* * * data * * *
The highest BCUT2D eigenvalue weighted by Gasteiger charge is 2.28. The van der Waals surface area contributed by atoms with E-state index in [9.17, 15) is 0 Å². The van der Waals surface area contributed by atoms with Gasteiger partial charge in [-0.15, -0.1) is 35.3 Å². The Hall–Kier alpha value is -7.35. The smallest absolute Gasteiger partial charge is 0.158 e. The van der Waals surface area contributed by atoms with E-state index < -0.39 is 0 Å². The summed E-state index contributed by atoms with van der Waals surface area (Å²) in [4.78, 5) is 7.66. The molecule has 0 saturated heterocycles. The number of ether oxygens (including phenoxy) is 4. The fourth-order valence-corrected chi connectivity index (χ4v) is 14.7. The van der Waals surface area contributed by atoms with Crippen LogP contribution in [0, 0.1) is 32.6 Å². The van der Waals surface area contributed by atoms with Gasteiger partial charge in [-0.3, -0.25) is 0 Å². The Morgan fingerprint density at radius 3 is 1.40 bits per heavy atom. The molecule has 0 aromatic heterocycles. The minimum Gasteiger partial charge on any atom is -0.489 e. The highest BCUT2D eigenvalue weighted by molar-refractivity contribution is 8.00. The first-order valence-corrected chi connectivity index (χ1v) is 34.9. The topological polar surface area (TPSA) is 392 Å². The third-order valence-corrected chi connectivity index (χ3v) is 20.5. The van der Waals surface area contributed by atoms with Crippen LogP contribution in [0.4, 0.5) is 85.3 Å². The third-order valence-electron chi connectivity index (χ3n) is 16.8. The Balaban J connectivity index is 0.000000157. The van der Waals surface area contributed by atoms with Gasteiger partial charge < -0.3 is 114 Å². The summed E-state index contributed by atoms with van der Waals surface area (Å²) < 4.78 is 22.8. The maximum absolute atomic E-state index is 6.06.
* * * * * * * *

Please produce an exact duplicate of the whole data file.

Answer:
The highest BCUT2D eigenvalue weighted by Gasteiger charge is 2.28. The van der Waals surface area contributed by atoms with E-state index in [9.17, 15) is 0 Å². The van der Waals surface area contributed by atoms with Gasteiger partial charge in [-0.15, -0.1) is 35.3 Å². The Hall–Kier alpha value is -7.35. The smallest absolute Gasteiger partial charge is 0.158 e. The van der Waals surface area contributed by atoms with E-state index < -0.39 is 0 Å². The summed E-state index contributed by atoms with van der Waals surface area (Å²) in [4.78, 5) is 7.66. The molecule has 0 saturated heterocycles. The number of ether oxygens (including phenoxy) is 4. The fourth-order valence-corrected chi connectivity index (χ4v) is 14.7. The van der Waals surface area contributed by atoms with Crippen LogP contribution in [0, 0.1) is 32.6 Å². The van der Waals surface area contributed by atoms with Gasteiger partial charge in [-0.3, -0.25) is 0 Å². The Morgan fingerprint density at radius 3 is 1.40 bits per heavy atom. The molecule has 0 aromatic heterocycles. The minimum Gasteiger partial charge on any atom is -0.489 e. The highest BCUT2D eigenvalue weighted by molar-refractivity contribution is 8.00. The first-order valence-corrected chi connectivity index (χ1v) is 34.9. The topological polar surface area (TPSA) is 392 Å². The third-order valence-corrected chi connectivity index (χ3v) is 20.5. The van der Waals surface area contributed by atoms with Crippen LogP contribution in [0.4, 0.5) is 85.3 Å². The third-order valence-electron chi connectivity index (χ3n) is 16.8. The Balaban J connectivity index is 0.000000157. The van der Waals surface area contributed by atoms with Gasteiger partial charge < -0.3 is 114 Å². The summed E-state index contributed by atoms with van der Waals surface area (Å²) < 4.78 is 22.8. The maximum absolute atomic E-state index is 6.06.